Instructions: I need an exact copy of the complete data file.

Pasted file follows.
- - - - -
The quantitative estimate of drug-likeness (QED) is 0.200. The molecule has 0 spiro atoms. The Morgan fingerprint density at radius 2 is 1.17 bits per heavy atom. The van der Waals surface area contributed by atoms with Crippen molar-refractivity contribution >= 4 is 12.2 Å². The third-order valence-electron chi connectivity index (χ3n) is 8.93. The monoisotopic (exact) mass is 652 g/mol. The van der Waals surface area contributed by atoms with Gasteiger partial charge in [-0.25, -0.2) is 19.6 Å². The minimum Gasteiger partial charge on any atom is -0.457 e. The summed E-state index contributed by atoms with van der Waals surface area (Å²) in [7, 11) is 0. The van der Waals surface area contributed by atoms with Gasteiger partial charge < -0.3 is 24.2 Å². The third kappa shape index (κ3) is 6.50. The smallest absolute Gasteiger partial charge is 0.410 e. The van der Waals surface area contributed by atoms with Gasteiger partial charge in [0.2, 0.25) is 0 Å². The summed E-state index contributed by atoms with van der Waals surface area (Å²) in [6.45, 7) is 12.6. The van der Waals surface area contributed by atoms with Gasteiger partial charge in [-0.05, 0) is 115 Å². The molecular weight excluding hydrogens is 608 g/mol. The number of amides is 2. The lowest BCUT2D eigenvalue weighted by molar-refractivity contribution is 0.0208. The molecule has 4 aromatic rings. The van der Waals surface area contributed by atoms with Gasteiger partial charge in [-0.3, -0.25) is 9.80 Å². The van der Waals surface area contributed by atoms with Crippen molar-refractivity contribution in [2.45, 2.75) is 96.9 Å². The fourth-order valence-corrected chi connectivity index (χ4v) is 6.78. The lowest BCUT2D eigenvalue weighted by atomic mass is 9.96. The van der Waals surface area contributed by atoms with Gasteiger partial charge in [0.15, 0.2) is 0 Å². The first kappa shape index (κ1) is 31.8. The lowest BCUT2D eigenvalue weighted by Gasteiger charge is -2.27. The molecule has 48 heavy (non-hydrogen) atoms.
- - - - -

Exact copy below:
The quantitative estimate of drug-likeness (QED) is 0.200. The molecule has 0 spiro atoms. The Morgan fingerprint density at radius 2 is 1.17 bits per heavy atom. The van der Waals surface area contributed by atoms with Crippen molar-refractivity contribution >= 4 is 12.2 Å². The third-order valence-electron chi connectivity index (χ3n) is 8.93. The monoisotopic (exact) mass is 652 g/mol. The van der Waals surface area contributed by atoms with Gasteiger partial charge in [-0.25, -0.2) is 19.6 Å². The minimum Gasteiger partial charge on any atom is -0.457 e. The summed E-state index contributed by atoms with van der Waals surface area (Å²) in [7, 11) is 0. The van der Waals surface area contributed by atoms with Gasteiger partial charge < -0.3 is 24.2 Å². The third kappa shape index (κ3) is 6.50. The smallest absolute Gasteiger partial charge is 0.410 e. The van der Waals surface area contributed by atoms with Gasteiger partial charge in [0.2, 0.25) is 0 Å². The summed E-state index contributed by atoms with van der Waals surface area (Å²) in [6.45, 7) is 12.6. The van der Waals surface area contributed by atoms with Gasteiger partial charge in [-0.05, 0) is 115 Å². The molecular weight excluding hydrogens is 608 g/mol. The number of amides is 2. The lowest BCUT2D eigenvalue weighted by molar-refractivity contribution is 0.0208. The molecule has 4 aromatic rings. The van der Waals surface area contributed by atoms with Gasteiger partial charge in [-0.3, -0.25) is 9.80 Å². The van der Waals surface area contributed by atoms with Crippen molar-refractivity contribution in [2.45, 2.75) is 96.9 Å². The fourth-order valence-corrected chi connectivity index (χ4v) is 6.78. The lowest BCUT2D eigenvalue weighted by atomic mass is 9.96. The van der Waals surface area contributed by atoms with Gasteiger partial charge in [0.15, 0.2) is 0 Å². The first kappa shape index (κ1) is 31.8. The lowest BCUT2D eigenvalue weighted by Gasteiger charge is -2.27. The molecule has 48 heavy (non-hydrogen) atoms.